FortoT . 1^00 367 

Sn Acddmti 1.400 *29 ^ 

Gsnera Elsa.f 1400 293*3 - 8>2 

QaxOt 3JOO 831 -4 

Gtynwed 138 378 -3 

Gisnsdst 2600 547 <6 

Grand Mst-t 1.700 480 <6 

GUSt 586 579 -6 

GREf 3600 188 -G 

CM 248 561 -3 

OJnnoajt 2200 47B <9 

HS8Ct7Sp*at 1600 747 -0 

Hanrrmm 42 382 -2 

Hensonf 4600 2®*? -5*2 

HnrisonsOoxMd 413 710 <2 


358 171 

SB 343 +1* 

MOO 815 

2J00 SIS -87 

841 tm <2*2 

1200 667 *7 

58 B9Q -1 

4.000 199 <2 

687 B45 -7 

198 771 -81. 

775 *83 -1*2 

204 409 +4 

1.700 MB -« 

3600 123 -2 

1600 800 <29 

881 153 -1 

784 194 +1 

105 473 <3 

2+400 184 -1 

238 716 +18 

1200 4171a <4*2 

483 828 <22 

333 117 

1600 241 <7 

OSCC 484 +8 

983 459 +8*2 

13» 225 <3 

545 +15 

874 *22 

213 <5 

as 881 <00 

2600 088 <31 

1.700 704 +1*2 

3.700 192 +1 

*300 535 +4 

2600 312 -5*4 

♦26 


at . 

jSmBn f ls W ii r 

Klnawnrt 

KukSM 

L«c2»*«t x 
Land S«cur$est 
Laports 

Legal & Oensmtf 

asp 

LandonBsct. 


Mootaon (V*nv) 

IWlonal PDStot 

■w 

North West Watert 

NatenEhC , 

Norihsm Foodst 


PAOt 

PWngian 

PonMent 

Prudertmf 

S3 

Maa?Cotmit 


R^BfcSc rafidj- 

Scoctsh S Ns+r. t 

Scoc Hy«K>-aflet 


SWwt 
aowh Es3 
SmafilWJUA 


2xm 400 +1 

1200 60S +17 

920 652 <2 

1.100 835 <4 

1.100 243 +4 

571 2018 <6 

4J00 181 -*2 

9S7 418 +4 

1600 277 <6 

1600 374 +11 

as 1155 +7*2 

G84 326 +3 

SIS 338 +13*2 

057 409 +14 

2.100 118 +*2 

533 204 -2 

1600 337 +14 

212 674 +11*1 

4600 657 +1 


1600 925 +3 

e«t 2+400 139*2 <1*3 

t . 1600 382 -3 

Uts-t 1600 8*7 -*J 


SouBwi BscLt 
South WWes Bern. 
South Wait Water 
South WmL Bsct. 



StnAauN 788 224 « 

SuiManost 1JD0 337 <3j 

TEN 499 229*2 -2*i 

TIGraVt 82* 394 <9 

isat 3600 2.9 -*J 

Tsftnoct 1600 182 -3 

Taso 1 L)4e 455 4*0 40 

Toykr SToodroM LOCO 1S3 <9 

Teacot ^ 4JD0 214*2 <2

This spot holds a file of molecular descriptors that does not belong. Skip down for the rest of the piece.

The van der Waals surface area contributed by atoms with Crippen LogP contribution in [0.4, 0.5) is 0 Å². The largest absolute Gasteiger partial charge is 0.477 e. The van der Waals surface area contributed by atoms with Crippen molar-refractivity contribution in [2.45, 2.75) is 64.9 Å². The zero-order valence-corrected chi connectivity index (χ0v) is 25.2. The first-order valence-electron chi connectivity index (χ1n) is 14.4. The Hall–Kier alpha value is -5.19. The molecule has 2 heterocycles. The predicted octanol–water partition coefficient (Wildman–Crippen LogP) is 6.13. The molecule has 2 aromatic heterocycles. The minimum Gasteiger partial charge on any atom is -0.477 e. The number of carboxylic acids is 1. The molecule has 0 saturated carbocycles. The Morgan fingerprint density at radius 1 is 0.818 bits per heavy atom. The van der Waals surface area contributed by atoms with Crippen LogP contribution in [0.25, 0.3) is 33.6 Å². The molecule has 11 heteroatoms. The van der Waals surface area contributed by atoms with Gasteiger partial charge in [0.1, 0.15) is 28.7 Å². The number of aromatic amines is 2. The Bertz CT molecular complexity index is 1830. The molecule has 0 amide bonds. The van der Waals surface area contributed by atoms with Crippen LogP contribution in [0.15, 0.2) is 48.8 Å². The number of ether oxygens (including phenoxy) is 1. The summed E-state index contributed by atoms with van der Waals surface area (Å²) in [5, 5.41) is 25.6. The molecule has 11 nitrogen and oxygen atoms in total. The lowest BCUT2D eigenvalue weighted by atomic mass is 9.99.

Tharaes wmert 587 823 +10 

Thom H*T 728 1053 <3 

TDmUnfft 723 247 

TnMgsr Hduss 12,0® 100 

LH«M 277 350 »7 

Utfiwt 1600 KE3 -6 

UrttdBsctAst 031 339 Sk 

INd Nsnpdpm 1/00 833 -1*2 

VotS&net 1600 632 tl 

WMmglSaTt 328 739 -6 

WWIminst 1600 570 -2 

WridiWMe 108 648 +11 

WsssraWdsr 125 873 *8 

VMttnarff 1.100 528 +2 

IMBans ndgnt 432 39* <3 

MBs Cmon 983 229 

vansy 1.100 IBS «2*i 

W ohdsyt 280 830 +11 

YotattaBacL 65* 824 +27 

YMMdflWMr 274 521 +7 

Zanecat JB1 748 <4 

Bassd en hadng wdums for a sasedon d nMor 
sscuKVw asm through B» SETO ^rasn 
yasrade »al *60pm. 1M*s of <»• n>aon or 
■ran ranriad dM. t MtaM an FT-SE 
ISO Mm tasmtaant 


108 648 +11 

125 873 <8 

1.100 528 +2 

432 39* <3 

983 228 


cases. The previous range of 
£280m to £290m moved back to 
a floor of £250m and a consen- 
sus of £260m to £270m. 

Utilities jump 

Firm government bonds and 
hopes of a pre-summer fall in 
interest rates sent regional 
electricity (tec) and water utili- 
ties issues bounding forward. 

The Rees were particularly 
strong, although analysts 
denied this had much to do 
with pre-payment of bills by 
consumers attemptin g to beat 
the VAT deadline. “They’re 
looking cheap on a yield basis 
and fining some tchlag up," 
was the view from one market 

fiflfpgman. 

Among the best performers, 
London jumped 29 to 600p, Nor- 
web 30 to 661p, South West 28 
to 651p and Yorkshire 27 to 
624p. 

Pearson, publisher of the 
Financial Times, was the top 
performer in the Footsie as the 
shares bounced back from 
recent underperformance on a 
strong set of figures. 

The group, increasingly per- 
ceived as a media conglomer- 
ate, produced a higher than 
expected dividend and profits 
up 38 per cent to £208. 6m. 
Adjusted for exceptionals the 
headline figure was some £20m 
higher. Although one analyst